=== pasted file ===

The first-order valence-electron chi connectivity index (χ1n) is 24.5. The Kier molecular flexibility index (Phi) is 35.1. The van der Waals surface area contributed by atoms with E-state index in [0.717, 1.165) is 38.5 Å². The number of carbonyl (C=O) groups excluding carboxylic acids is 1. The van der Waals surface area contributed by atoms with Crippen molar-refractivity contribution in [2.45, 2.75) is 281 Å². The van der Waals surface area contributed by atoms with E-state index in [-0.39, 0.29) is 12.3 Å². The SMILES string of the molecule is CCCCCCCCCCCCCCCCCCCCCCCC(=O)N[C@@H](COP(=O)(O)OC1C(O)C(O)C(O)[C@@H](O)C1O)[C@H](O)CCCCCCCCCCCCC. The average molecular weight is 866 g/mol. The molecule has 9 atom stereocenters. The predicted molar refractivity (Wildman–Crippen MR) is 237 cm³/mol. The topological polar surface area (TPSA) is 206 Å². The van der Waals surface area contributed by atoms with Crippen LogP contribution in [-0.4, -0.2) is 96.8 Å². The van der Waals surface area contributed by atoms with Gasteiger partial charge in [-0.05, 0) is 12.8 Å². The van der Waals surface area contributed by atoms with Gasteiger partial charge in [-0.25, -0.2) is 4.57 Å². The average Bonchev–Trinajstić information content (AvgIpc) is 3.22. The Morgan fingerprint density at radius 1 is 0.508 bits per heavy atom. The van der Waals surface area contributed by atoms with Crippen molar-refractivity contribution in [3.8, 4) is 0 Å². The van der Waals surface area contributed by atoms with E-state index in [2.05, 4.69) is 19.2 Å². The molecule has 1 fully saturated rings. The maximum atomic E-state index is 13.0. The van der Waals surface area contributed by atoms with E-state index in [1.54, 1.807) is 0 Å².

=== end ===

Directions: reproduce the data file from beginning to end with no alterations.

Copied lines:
The first-order valence-electron chi connectivity index (χ1n) is 24.5. The Kier molecular flexibility index (Phi) is 35.1. The van der Waals surface area contributed by atoms with E-state index in [0.717, 1.165) is 38.5 Å². The number of carbonyl (C=O) groups excluding carboxylic acids is 1. The van der Waals surface area contributed by atoms with Crippen molar-refractivity contribution in [2.45, 2.75) is 281 Å². The van der Waals surface area contributed by atoms with E-state index in [-0.39, 0.29) is 12.3 Å². The SMILES string of the molecule is CCCCCCCCCCCCCCCCCCCCCCCC(=O)N[C@@H](COP(=O)(O)OC1C(O)C(O)C(O)[C@@H](O)C1O)[C@H](O)CCCCCCCCCCCCC. The average molecular weight is 866 g/mol. The molecule has 9 atom stereocenters. The predicted molar refractivity (Wildman–Crippen MR) is 237 cm³/mol. The topological polar surface area (TPSA) is 206 Å². The van der Waals surface area contributed by atoms with Crippen LogP contribution in [-0.4, -0.2) is 96.8 Å². The van der Waals surface area contributed by atoms with Gasteiger partial charge in [-0.05, 0) is 12.8 Å². The van der Waals surface area contributed by atoms with Gasteiger partial charge in [-0.25, -0.2) is 4.57 Å². The average Bonchev–Trinajstić information content (AvgIpc) is 3.22. The Morgan fingerprint density at radius 1 is 0.508 bits per heavy atom. The van der Waals surface area contributed by atoms with Crippen molar-refractivity contribution in [3.8, 4) is 0 Å². The van der Waals surface area contributed by atoms with E-state index in [2.05, 4.69) is 19.2 Å². The molecule has 1 fully saturated rings. The maximum atomic E-state index is 13.0. The van der Waals surface area contributed by atoms with E-state index in [1.54, 1.807) is 0 Å².